Conclusions and Relevance  Among patients receiving mechanical ventilation in ICUs with moderate to high antibiotic resistance prevalence, use of CHX mouthwash, SOD, or SDD was not associated with reductions in ICU-acquired bloodstream infections caused by MDRGNB compared with standard care.

Trial Registration  ClinicalTrials.gov NCT02208154

Introduction

Care of patients in intensive care units (ICUs) is frequently complicated by infections, which are associated with increased morbidity, mortality, and health care costs.1,2 Selective digestive tract decontamination (SDD) and selective oropharyngeal decontamination (SOD) consist of topical antimicrobial agents targeting aerobic gram-negative pathogens, Staphylococcus aureus, and yeasts in the gastrointestinal tract (SDD) and oropharynx (SDD/SOD), and they aim to prevent infections. In ICUs with low levels of antibiotic resistance, SDD and SOD have been associated with improved patient outcomes,3,4 with SDD being more efficacious than SOD.5,6 Currently, SDD and SOD are routinely used in ICUs in the Netherlands, but their use has not been widely adopted in other countries,7 mainly because of limited efficacy data in settings with higher levels of antibiotic resistance and concern about emergence of antibiotic resistance, although the latter is not supported by meta-analyses.8 In contrast, chlorhexidine (CHX) mouthwash is widely used in ICU patients and its use has been associated with a lower incidence of ventilator-associated pneumonia,9,10 with CHX 2% being more efficacious than lower concentrations.9 Yet, in meta-analyses, CHX mouthwash was associated with higher mortality in ICU patients.11,12 SDD and SOD have never been compared head to head with CHX mouthwash in ICU patients.

Given the equipoise on the effectiveness and ecological safety of these decontamination strategies in ICUs with moderate to high levels of antibiotic resistance, a randomized trial was conducted in 6 European countries to quantify the association between CHX mouthwash, SOD, and SDD and ICU-acquired bloodstream infections (BSIs) with multidrug-resistant gram-negative bacteria (MDRGNB), patient mortality, and unitwide prevalence of antibiotic resistance.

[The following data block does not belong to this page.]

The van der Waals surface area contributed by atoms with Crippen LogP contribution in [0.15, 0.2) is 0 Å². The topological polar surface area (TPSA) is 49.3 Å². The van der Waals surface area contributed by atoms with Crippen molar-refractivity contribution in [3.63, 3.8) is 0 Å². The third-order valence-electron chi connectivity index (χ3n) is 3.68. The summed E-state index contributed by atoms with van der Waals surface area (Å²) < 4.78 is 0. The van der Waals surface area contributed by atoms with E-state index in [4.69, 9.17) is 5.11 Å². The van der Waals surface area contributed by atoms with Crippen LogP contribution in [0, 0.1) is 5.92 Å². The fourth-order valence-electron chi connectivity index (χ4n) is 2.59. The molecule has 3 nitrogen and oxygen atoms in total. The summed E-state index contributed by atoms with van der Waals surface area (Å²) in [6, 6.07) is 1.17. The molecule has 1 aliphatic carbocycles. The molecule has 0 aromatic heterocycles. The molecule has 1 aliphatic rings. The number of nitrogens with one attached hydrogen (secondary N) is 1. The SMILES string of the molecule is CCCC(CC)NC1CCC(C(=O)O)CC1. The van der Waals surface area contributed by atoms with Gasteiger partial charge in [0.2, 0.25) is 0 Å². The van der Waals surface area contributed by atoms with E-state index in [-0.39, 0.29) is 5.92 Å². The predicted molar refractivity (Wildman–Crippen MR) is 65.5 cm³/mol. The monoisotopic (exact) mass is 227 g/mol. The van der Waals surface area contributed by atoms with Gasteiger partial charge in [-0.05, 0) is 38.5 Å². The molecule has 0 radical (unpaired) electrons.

Methods
Study Design

A nonblinded multicenter trial with cluster randomization and crossover of interventions was conducted in 13 ICUs from Belgium, Spain, Portugal, Italy, Slovenia, and the United Kingdom between December 1, 2013, and May 31, 2017. The full trial protocol and statistical analysis plans are in Supplement 1. The characteristics of the participating centers are in eTable 1 in Supplement 2. Institutional review board approval for data collection was obtained prior to study start, and, where required, national regulatory authorities approved the study protocol prior to randomization of interventions. All hospitals obtained a waiver for individual patient informed consent because interventions aimed to achieve ward-level ecologic effects (and patient-based randomization might lead to contamination of effects) and interventions were considered to have minimal risks of harm.

Only ICUs with an extended-spectrum β-lactamase prevalence of at least 5% among Enterobacteriacea-causing BSI were eligible (study protocol in Supplement 1). ICUs with endemic levels of carbapenem-resistant Enterobacteriaceae, multidrug-resistant Pseudomonas or Acinetobacter species or with vancomycin-resistant enterococci (all defined as >10% of ICU-acquired bacteremia with that species) were excluded from participation.

All hospitals started with a baseline period of at least 6 months, which included daily CHX-digluconate 2% body washing (CHX-BW) for all ICU patients until ICU discharge and implementation of the World Health Organization hand hygiene program, including weekly observations.13 CHX mouthwash (0.12% or 0.20%) was allowed as part of standard care if this was part of regular care before the study. Universal CHX-BW and monitoring of hand hygiene continued throughout the 3 following intervention periods. After the baseline period, the 3 study interventions (CHX mouthwash, SOD, and SDD) were implemented in a sequential computer-generated randomized order in each participating center. Randomization of the order of interventions aimed to reduce effects of changes in time in antibiotic resistance or clinical practice that might affect study outcomes. All study periods were intended to last 6 months and were separated by a 1-month washout/in period.

Patients

Patients with an expected duration of invasive mechanical ventilation of at least 24 hours were eligible. Exclusion criteria included age younger than 18 years, pregnancy, and allergy to any study intervention component. Eligible patients admitted during the first 2 weeks of the washout/in period received the new intervention but were not part of the study population; patients admitted during the second 2 weeks received the new intervention and were analyzed as such.

Interventions